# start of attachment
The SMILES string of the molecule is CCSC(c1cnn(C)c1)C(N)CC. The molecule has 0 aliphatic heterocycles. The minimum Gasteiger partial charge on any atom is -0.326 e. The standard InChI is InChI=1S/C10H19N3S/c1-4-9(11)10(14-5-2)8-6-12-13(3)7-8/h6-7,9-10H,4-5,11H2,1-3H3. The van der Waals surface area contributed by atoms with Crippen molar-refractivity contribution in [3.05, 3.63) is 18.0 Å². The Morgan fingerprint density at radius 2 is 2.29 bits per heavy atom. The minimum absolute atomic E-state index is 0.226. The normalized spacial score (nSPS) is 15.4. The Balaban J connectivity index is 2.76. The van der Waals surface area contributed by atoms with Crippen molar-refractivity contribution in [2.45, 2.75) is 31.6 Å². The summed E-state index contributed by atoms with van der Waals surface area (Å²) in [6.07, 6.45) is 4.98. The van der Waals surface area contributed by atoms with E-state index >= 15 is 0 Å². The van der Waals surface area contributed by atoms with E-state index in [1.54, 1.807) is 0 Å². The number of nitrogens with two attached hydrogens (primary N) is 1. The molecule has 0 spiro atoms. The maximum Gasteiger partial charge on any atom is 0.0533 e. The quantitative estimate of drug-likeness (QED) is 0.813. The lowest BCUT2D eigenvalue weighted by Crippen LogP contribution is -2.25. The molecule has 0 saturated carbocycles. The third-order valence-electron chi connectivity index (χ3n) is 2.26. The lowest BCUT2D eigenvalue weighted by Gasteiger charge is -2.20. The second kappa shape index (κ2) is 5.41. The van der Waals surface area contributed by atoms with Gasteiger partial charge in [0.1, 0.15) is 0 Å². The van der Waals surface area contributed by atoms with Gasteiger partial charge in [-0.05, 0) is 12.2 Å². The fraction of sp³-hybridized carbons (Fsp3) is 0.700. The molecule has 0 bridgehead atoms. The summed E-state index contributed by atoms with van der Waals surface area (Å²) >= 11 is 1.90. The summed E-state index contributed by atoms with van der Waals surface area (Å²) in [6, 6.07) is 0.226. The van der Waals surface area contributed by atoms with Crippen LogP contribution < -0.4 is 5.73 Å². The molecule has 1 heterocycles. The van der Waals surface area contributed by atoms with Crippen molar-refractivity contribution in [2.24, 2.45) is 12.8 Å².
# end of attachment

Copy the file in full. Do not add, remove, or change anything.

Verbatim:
The SMILES string of the molecule is CCSC(c1cnn(C)c1)C(N)CC. The molecule has 0 aliphatic heterocycles. The minimum Gasteiger partial charge on any atom is -0.326 e. The standard InChI is InChI=1S/C10H19N3S/c1-4-9(11)10(14-5-2)8-6-12-13(3)7-8/h6-7,9-10H,4-5,11H2,1-3H3. The van der Waals surface area contributed by atoms with Crippen molar-refractivity contribution in [3.05, 3.63) is 18.0 Å². The Morgan fingerprint density at radius 2 is 2.29 bits per heavy atom. The minimum absolute atomic E-state index is 0.226. The normalized spacial score (nSPS) is 15.4. The Balaban J connectivity index is 2.76. The van der Waals surface area contributed by atoms with Crippen molar-refractivity contribution in [2.45, 2.75) is 31.6 Å². The summed E-state index contributed by atoms with van der Waals surface area (Å²) in [6.07, 6.45) is 4.98. The van der Waals surface area contributed by atoms with E-state index >= 15 is 0 Å². The van der Waals surface area contributed by atoms with E-state index in [1.54, 1.807) is 0 Å². The number of nitrogens with two attached hydrogens (primary N) is 1. The molecule has 0 spiro atoms. The maximum Gasteiger partial charge on any atom is 0.0533 e. The quantitative estimate of drug-likeness (QED) is 0.813. The lowest BCUT2D eigenvalue weighted by Crippen LogP contribution is -2.25. The molecule has 0 saturated carbocycles. The third-order valence-electron chi connectivity index (χ3n) is 2.26. The lowest BCUT2D eigenvalue weighted by Gasteiger charge is -2.20. The second kappa shape index (κ2) is 5.41. The van der Waals surface area contributed by atoms with Gasteiger partial charge in [0.1, 0.15) is 0 Å². The van der Waals surface area contributed by atoms with Gasteiger partial charge in [-0.05, 0) is 12.2 Å². The fraction of sp³-hybridized carbons (Fsp3) is 0.700. The molecule has 0 bridgehead atoms. The summed E-state index contributed by atoms with van der Waals surface area (Å²) >= 11 is 1.90. The summed E-state index contributed by atoms with van der Waals surface area (Å²) in [6, 6.07) is 0.226. The van der Waals surface area contributed by atoms with Crippen LogP contribution < -0.4 is 5.73 Å². The molecule has 1 heterocycles. The van der Waals surface area contributed by atoms with Crippen molar-refractivity contribution in [2.24, 2.45) is 12.8 Å².